Why Mich. has largest U.S. legislative turnover

Jonathan Oosting
The Detroit News
Senate Majority Leader Arlan Meekhof, R-West Olive, and Sen. Jim Marleau, R-Lake Orion, are among 25 state Senators who could not seek re-election this year due to term limits.

Lansing — The Michigan Senate will see more turnover than any legislative chamber in America next year because of a term-limit law that prevented 25 of 38 members from competing for re-election this month.

The amendment to the Michigan Constitution, approved by 59 percent of voters in 1992, will force a 66 percent turnover in the Senate next session. That’s by far the highest rate among the 15 states with similar laws, according to an analysis by Ballotpedia.

The second-ranked Colorado Senate will lose 41 percent of members to term limits.

“We are renewing our experiment in democracy when we get new faces in the Legislature, and that’s certainly going to happen this upcoming January,” said Patrick Anderson, an East Lansing-based economist and consultant who wrote part of the constitutional amendment.

Eight current Michigan senators will return next year to the upper chamber, which will also be reshaped by four incumbent election losses and one resignation. Of the 30 new members, 23 have previously served in the House, and seven have never served in state government.

Senators forced out by term limits had served a combined 286 years in the state Legislature, including previous service in the House.

“I think there will be a new energy, and that brings new ideas,” said Sen. Curtis Hertel Jr. of East Lansing, one of two Senate Democrats who will return next session. He is poised to serve as minority vice chair on the powerful appropriations committee.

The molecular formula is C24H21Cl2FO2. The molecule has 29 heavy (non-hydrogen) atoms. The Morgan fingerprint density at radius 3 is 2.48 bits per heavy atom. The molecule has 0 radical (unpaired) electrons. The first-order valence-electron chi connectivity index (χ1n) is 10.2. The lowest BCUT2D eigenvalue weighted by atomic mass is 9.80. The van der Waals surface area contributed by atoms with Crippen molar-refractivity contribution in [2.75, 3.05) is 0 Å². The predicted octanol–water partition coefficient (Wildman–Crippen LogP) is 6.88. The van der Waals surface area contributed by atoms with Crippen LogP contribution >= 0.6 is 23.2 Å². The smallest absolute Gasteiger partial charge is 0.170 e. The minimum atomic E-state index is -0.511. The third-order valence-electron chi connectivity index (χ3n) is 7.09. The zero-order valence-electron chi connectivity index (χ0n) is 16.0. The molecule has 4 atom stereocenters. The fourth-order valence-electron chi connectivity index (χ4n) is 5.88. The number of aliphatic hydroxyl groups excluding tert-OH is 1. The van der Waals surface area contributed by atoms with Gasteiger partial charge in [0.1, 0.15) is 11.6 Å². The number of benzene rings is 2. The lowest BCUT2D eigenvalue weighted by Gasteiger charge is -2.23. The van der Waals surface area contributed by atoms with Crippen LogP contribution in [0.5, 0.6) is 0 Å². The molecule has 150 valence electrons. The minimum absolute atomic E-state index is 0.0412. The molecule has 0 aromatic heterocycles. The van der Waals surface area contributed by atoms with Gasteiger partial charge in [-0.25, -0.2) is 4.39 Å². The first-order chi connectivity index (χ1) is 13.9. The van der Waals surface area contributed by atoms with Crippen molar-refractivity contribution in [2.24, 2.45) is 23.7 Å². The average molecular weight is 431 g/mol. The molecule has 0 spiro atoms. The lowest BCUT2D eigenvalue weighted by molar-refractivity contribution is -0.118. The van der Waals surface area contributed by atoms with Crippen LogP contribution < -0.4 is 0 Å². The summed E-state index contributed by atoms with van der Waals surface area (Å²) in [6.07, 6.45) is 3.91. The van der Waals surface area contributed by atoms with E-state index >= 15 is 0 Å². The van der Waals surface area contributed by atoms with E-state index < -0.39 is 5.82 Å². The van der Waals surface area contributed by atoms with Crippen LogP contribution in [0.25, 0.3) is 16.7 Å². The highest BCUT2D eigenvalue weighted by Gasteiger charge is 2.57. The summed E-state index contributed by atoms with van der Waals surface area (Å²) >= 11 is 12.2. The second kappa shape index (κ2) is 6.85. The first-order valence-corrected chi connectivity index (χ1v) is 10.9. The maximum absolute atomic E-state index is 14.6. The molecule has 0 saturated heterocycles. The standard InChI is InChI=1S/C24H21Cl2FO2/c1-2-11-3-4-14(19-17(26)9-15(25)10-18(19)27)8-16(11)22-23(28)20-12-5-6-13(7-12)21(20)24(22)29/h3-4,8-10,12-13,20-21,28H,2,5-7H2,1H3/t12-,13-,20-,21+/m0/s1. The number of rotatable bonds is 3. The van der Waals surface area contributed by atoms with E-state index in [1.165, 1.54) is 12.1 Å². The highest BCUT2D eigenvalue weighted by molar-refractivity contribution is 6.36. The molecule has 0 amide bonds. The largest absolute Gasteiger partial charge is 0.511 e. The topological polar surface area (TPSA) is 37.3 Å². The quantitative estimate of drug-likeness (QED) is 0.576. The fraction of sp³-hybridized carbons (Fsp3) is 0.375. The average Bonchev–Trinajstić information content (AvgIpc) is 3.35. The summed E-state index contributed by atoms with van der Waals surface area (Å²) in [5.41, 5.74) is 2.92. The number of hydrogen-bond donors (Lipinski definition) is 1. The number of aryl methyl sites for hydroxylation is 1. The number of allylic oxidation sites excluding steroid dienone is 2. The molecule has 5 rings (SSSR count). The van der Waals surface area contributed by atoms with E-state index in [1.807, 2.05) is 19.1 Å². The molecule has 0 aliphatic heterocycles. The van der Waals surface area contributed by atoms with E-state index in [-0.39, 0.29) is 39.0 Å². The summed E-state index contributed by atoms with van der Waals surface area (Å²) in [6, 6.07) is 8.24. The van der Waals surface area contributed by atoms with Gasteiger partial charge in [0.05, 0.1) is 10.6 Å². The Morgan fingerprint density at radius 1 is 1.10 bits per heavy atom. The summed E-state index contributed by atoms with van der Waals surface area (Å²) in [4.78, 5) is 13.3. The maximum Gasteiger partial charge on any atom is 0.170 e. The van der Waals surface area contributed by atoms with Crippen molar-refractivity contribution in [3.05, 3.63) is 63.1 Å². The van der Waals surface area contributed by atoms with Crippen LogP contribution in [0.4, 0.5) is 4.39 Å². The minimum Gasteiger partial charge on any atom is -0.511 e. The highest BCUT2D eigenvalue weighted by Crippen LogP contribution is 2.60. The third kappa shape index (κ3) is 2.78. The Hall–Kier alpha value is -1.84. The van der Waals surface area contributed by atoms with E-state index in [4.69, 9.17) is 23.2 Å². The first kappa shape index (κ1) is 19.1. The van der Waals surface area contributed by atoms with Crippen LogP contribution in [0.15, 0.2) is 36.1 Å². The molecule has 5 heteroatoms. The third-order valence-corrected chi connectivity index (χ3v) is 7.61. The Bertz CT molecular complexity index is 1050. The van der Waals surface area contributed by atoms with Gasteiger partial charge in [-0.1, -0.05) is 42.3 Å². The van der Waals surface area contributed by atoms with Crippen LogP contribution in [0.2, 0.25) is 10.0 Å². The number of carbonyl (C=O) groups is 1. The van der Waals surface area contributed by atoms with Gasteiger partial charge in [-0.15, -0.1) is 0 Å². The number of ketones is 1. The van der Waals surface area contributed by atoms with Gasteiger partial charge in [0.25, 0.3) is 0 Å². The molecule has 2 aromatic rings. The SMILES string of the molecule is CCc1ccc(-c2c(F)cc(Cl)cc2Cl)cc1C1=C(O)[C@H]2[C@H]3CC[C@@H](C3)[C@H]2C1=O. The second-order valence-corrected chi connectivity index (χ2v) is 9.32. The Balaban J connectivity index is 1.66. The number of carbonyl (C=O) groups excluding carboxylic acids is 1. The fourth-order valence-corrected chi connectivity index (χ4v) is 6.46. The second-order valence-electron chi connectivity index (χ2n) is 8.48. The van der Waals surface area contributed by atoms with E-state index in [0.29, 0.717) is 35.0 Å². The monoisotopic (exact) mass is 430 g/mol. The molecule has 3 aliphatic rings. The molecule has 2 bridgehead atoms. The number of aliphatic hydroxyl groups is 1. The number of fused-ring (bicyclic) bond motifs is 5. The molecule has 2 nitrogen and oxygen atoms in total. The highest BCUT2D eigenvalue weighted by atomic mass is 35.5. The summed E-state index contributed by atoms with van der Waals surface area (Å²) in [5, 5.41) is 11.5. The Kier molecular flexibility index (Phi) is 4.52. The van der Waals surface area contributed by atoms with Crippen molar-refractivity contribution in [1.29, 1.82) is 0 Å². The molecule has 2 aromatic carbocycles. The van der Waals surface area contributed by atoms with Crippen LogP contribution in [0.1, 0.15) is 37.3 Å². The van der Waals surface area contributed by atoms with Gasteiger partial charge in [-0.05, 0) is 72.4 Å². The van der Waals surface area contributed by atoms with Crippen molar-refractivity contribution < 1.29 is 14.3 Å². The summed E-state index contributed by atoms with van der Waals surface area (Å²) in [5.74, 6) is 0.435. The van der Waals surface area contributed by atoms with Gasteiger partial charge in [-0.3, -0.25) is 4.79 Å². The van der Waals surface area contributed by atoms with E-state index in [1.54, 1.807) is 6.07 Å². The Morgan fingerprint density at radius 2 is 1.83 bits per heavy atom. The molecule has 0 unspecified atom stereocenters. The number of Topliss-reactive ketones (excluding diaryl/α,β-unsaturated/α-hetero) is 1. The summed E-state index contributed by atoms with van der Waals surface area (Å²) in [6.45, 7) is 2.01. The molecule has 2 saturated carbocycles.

With Democratic Gov.-elect Gretchen Whitmer taking office but Republicans retaining legislative majorities, “it’s going to be interesting times, but I think it will be good for Michigan,” Hertel said, noting he is "not a big fan" of term limits but is excited about incoming colleagues.

“Obviously, there’s a learning curve when you get into the Senate, but I think these are really good, smart people who will bring more everyday life experience.”

How Michigan's limits compare

Michigan’s legislative term limits are considered among the strictest in the country. Lawmakers can serve up to six years in the state House if they win election to three two-year terms, and up to eight years in the Senate if they win two four-year terms.

The 14-year cap on total lifetime service in the Michigan Legislature is more generous than 12-year limits in California and Oklahoma, but laws in those states are more flexible and allow lawmakers to serve their full tenure in a single chamber. Nine states have limits on consecutive terms, but no lifetime cap. 

In the Michigan House, 24 out of 110 lawmakers were prohibited from seeking re-election, including 13 Democrats and 11 Republicans. House Speaker Tom Leonard of DeWitt is out, as is House Minority Leader Sam Singh of East Lansing.  

Fourteen other House members won election to the state Senate. And one term-limited state senator — Democrat Rebekah Warren of Ann Arbor — won election to the state House, where she'll serve her third and final two-year term.

Of the 25 lawmakers who could not seek re-election to the state Senate, six are Democrats and 19 are Republicans. They include Senate Majority Leader Arlan Meekhof of West Olive, who has called the term limits law a “failed social experiment.”

Meekhof has argued for flexibility in the legislative limits, suggesting current rules discourage long-term planning and prudent decision making at the state Capitol, but he does not intend to push any reform legislation before he is forced out, according to his office.

Reforming term limits